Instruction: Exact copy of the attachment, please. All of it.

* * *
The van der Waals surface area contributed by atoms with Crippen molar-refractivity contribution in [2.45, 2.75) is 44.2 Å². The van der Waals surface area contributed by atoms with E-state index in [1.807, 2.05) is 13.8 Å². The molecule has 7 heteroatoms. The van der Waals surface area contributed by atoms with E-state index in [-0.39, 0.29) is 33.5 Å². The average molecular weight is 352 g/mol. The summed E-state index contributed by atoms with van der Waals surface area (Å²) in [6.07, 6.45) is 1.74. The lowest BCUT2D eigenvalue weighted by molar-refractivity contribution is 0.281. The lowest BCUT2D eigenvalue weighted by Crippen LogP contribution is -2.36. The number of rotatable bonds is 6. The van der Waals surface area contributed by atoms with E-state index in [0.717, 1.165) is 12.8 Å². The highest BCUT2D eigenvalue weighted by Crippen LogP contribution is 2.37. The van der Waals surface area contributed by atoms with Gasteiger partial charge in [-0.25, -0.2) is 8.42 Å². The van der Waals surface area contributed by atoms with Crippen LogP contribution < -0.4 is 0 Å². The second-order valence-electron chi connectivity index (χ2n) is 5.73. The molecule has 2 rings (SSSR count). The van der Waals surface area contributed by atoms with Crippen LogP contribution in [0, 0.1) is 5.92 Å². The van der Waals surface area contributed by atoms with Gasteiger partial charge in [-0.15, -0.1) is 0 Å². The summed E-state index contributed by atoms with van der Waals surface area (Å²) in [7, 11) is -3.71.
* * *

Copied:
The van der Waals surface area contributed by atoms with Crippen molar-refractivity contribution in [2.45, 2.75) is 44.2 Å². The van der Waals surface area contributed by atoms with E-state index in [1.807, 2.05) is 13.8 Å². The molecule has 7 heteroatoms. The van der Waals surface area contributed by atoms with E-state index in [-0.39, 0.29) is 33.5 Å². The average molecular weight is 352 g/mol. The summed E-state index contributed by atoms with van der Waals surface area (Å²) in [6.07, 6.45) is 1.74. The lowest BCUT2D eigenvalue weighted by molar-refractivity contribution is 0.281. The lowest BCUT2D eigenvalue weighted by Crippen LogP contribution is -2.36. The number of rotatable bonds is 6. The van der Waals surface area contributed by atoms with E-state index in [0.717, 1.165) is 12.8 Å². The highest BCUT2D eigenvalue weighted by Crippen LogP contribution is 2.37. The van der Waals surface area contributed by atoms with Gasteiger partial charge in [-0.25, -0.2) is 8.42 Å². The van der Waals surface area contributed by atoms with Crippen LogP contribution < -0.4 is 0 Å². The second-order valence-electron chi connectivity index (χ2n) is 5.73. The molecule has 2 rings (SSSR count). The van der Waals surface area contributed by atoms with Crippen LogP contribution in [0, 0.1) is 5.92 Å². The van der Waals surface area contributed by atoms with Gasteiger partial charge in [-0.15, -0.1) is 0 Å². The summed E-state index contributed by atoms with van der Waals surface area (Å²) in [7, 11) is -3.71.